What do you get out of following this tutorial?
You get a secure Linux alternative to a Windows network drive mapping that works works well... especially over slow connections (VPN tunnels, modems, etc.), and that you can essentially treat as a local resource. After that, you can do even more useful stuff like use grsync/rsync to replicate differences between directory structures. If this is all new to you, you'll also get some useful exposure to openssh, scp, Putty, and SSHFS.
Install putty on your client (this isn't strictly necessary - but useful for troubleshooting)...
'sudo apt-get install putty'.
On your server, consider changing the the default port in SSH from 22 to something else (like 512).
'sudo editor /etc/ssh/ssh_config"... change the 'port 22' to 'port 512'... then issue a restart of ssh... 'sudo /etc/init.d/ssh restart'.
If you're using a firewall on the server, make sure you open that new port you just created in the previous step.
If you're using"firestarter" in Ubuntu, open Firestarter ( System>Administration>Firestarter). Go to policy, and add an "inbound traffic policy" and let that new port (e.g. 512) in from your network (or perhaps something more restrictive that makes sense).
Putty on your client (from a shell, just type 'putty'). Now determine the IP address of your host server, and point putty at it, on the correct port and connect. It will prompt you for credentials... now you have remote telnet-like access to the remote box. In other words, all we're doing here is proving to ourselves ythat the "server" from earlier steps is actually working correctly.
'scp -p 512 /home/username/somefilethatexists.txt username@remotehostIP:/home/path/NewFileOnThisSystem.txt'.
In the above, I'm specifying 512 for my port, and the username@remotehostIP is me forcing the right username... if I didn't do this, it would automatically attempt to use the username of the currently logged-in account on the client .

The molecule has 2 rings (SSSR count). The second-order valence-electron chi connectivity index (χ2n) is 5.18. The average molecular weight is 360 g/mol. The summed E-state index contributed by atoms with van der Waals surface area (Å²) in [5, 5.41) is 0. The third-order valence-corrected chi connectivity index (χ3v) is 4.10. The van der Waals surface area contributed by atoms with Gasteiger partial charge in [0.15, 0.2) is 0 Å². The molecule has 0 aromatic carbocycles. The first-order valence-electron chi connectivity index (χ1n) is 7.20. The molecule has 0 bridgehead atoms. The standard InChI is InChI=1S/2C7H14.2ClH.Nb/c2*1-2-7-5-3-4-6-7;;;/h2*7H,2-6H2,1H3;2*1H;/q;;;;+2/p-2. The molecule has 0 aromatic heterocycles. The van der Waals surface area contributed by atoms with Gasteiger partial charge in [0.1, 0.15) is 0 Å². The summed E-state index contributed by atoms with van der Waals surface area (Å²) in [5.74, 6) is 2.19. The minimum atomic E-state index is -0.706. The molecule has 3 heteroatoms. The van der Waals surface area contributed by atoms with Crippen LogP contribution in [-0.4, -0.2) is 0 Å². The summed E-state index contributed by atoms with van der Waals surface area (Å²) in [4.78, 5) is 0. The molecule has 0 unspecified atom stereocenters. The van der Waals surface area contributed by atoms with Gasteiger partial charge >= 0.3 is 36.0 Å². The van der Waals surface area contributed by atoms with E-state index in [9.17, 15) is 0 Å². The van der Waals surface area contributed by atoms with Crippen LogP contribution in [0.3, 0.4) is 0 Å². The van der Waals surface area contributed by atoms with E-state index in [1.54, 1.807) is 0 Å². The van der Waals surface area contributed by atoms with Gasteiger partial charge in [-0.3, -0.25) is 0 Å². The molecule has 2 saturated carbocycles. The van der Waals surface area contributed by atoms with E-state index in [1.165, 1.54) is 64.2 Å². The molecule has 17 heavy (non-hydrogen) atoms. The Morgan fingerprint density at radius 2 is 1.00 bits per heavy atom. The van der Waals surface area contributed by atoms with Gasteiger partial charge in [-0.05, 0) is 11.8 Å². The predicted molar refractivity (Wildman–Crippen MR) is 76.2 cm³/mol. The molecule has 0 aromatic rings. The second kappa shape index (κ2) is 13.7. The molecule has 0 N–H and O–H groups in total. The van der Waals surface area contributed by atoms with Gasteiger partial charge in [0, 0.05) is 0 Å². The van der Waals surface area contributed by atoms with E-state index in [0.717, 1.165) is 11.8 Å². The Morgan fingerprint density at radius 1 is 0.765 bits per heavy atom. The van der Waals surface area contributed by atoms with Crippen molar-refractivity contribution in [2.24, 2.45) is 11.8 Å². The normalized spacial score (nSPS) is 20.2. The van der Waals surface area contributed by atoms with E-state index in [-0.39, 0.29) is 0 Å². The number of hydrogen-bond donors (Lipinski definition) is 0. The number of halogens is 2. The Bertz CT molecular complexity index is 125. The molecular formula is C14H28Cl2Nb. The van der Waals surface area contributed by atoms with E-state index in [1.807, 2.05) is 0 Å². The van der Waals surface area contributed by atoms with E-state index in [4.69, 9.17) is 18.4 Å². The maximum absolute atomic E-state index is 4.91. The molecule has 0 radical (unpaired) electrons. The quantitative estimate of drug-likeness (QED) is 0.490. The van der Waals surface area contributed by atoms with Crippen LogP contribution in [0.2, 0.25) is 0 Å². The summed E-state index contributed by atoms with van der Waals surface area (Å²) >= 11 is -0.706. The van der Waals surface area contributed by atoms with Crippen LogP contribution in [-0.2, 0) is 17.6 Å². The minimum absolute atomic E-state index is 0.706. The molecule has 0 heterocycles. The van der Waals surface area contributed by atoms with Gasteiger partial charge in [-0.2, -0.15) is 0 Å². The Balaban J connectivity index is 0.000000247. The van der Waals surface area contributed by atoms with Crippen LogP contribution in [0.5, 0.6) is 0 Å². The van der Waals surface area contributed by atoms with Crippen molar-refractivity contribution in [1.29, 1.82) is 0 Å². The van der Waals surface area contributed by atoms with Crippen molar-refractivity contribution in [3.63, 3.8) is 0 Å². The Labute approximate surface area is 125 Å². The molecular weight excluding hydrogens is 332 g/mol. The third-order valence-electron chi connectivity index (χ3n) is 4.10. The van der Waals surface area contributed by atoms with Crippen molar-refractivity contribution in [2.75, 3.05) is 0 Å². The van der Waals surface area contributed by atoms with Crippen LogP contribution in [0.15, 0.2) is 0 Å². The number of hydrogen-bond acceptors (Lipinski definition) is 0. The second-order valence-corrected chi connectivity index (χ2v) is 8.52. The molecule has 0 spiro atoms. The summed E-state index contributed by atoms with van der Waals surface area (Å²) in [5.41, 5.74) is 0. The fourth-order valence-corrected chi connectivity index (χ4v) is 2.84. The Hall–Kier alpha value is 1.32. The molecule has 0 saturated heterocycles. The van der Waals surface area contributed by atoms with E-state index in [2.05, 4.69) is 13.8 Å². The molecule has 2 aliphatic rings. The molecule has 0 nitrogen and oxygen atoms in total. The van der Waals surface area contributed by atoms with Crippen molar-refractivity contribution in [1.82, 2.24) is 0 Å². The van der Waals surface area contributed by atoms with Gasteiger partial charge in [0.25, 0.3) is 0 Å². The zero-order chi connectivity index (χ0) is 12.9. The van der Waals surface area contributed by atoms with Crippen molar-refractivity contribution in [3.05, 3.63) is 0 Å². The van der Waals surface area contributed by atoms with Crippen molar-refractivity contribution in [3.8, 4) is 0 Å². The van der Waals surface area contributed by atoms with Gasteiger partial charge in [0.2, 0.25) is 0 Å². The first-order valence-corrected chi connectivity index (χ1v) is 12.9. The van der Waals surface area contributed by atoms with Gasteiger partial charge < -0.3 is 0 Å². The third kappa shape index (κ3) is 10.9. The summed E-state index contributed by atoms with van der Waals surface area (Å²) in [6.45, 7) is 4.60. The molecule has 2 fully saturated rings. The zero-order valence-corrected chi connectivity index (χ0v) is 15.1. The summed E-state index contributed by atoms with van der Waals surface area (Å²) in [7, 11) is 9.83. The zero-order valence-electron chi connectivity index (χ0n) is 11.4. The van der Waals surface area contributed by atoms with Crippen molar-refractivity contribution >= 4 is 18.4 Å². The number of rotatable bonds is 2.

At this point you've more than proven that everything works right (steps 5, 6). So the last steps are mounting and using that remote filesystem. The credit for the remainder of this goes to this older post by Carthic... but my cliffnotes follow below.
Install sshfs ('sudo apt-get install sshfs'... note that this auto installs fuse as well).
Now create the mount point on the client ('sudo mkdir /mnt/remotecomputer', and make yourself the owner... 'sudo chown yourusername /mnt/remotecomputer')
Now add your username to the fuse group that was auto-created in step 8.
'sudo adduser yourusername fuse'. Or in Ubuntu, System>Administration>Users and Groups
Log-out and log back in (users can't run the fuse binary).
Finally - just mount that SSH filesystem off of the mount point you created earlier...
"sshfs -f -p 512 username@ipaddress:/home/path /mnt/remotecomputer".
It will prompt you for a password... type it, and now you can browse the file system of the remote server by doing an "ls /mnt/remotecomptuer" from your client. The remote file system works just like it's local... you can open and edit those remote files modify them locally and when you save them, they save to the destination server.
Now that you've got everything working correctly, you can do fun stuff like setup grsync/rsync if you actually want to replicate files from the “server” to your client (perhaps for doing easy backups over the WAN)... or if you didn't have exposure to SSH until now, you've got an easy to do remote control. Hope you found this interesting and useful.